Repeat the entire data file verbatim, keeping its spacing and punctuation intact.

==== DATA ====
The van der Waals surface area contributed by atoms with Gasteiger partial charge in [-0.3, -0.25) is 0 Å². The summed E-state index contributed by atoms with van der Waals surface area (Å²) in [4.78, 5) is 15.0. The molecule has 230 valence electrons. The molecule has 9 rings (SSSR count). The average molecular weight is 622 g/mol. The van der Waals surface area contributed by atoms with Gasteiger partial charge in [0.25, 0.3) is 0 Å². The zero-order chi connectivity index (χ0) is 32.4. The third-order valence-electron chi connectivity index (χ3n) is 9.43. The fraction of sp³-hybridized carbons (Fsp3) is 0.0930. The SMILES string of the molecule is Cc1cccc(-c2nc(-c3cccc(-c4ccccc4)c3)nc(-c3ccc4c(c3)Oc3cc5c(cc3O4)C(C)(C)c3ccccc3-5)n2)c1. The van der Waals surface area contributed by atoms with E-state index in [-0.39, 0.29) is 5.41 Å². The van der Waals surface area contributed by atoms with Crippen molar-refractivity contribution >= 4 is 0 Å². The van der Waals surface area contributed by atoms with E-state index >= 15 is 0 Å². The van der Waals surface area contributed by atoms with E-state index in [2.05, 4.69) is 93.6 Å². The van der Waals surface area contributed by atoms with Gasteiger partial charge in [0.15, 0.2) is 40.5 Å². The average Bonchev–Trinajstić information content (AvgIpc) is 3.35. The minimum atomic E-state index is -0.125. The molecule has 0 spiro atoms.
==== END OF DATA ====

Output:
The van der Waals surface area contributed by atoms with Gasteiger partial charge in [-0.3, -0.25) is 0 Å². The summed E-state index contributed by atoms with van der Waals surface area (Å²) in [4.78, 5) is 15.0. The molecule has 230 valence electrons. The molecule has 9 rings (SSSR count). The average molecular weight is 622 g/mol. The van der Waals surface area contributed by atoms with Gasteiger partial charge in [0.25, 0.3) is 0 Å². The zero-order chi connectivity index (χ0) is 32.4. The third-order valence-electron chi connectivity index (χ3n) is 9.43. The fraction of sp³-hybridized carbons (Fsp3) is 0.0930. The SMILES string of the molecule is Cc1cccc(-c2nc(-c3cccc(-c4ccccc4)c3)nc(-c3ccc4c(c3)Oc3cc5c(cc3O4)C(C)(C)c3ccccc3-5)n2)c1. The van der Waals surface area contributed by atoms with E-state index in [-0.39, 0.29) is 5.41 Å². The van der Waals surface area contributed by atoms with Crippen molar-refractivity contribution >= 4 is 0 Å². The van der Waals surface area contributed by atoms with E-state index >= 15 is 0 Å². The van der Waals surface area contributed by atoms with E-state index in [2.05, 4.69) is 93.6 Å². The van der Waals surface area contributed by atoms with Gasteiger partial charge in [0.15, 0.2) is 40.5 Å². The average Bonchev–Trinajstić information content (AvgIpc) is 3.35. The minimum atomic E-state index is -0.125. The molecule has 0 spiro atoms.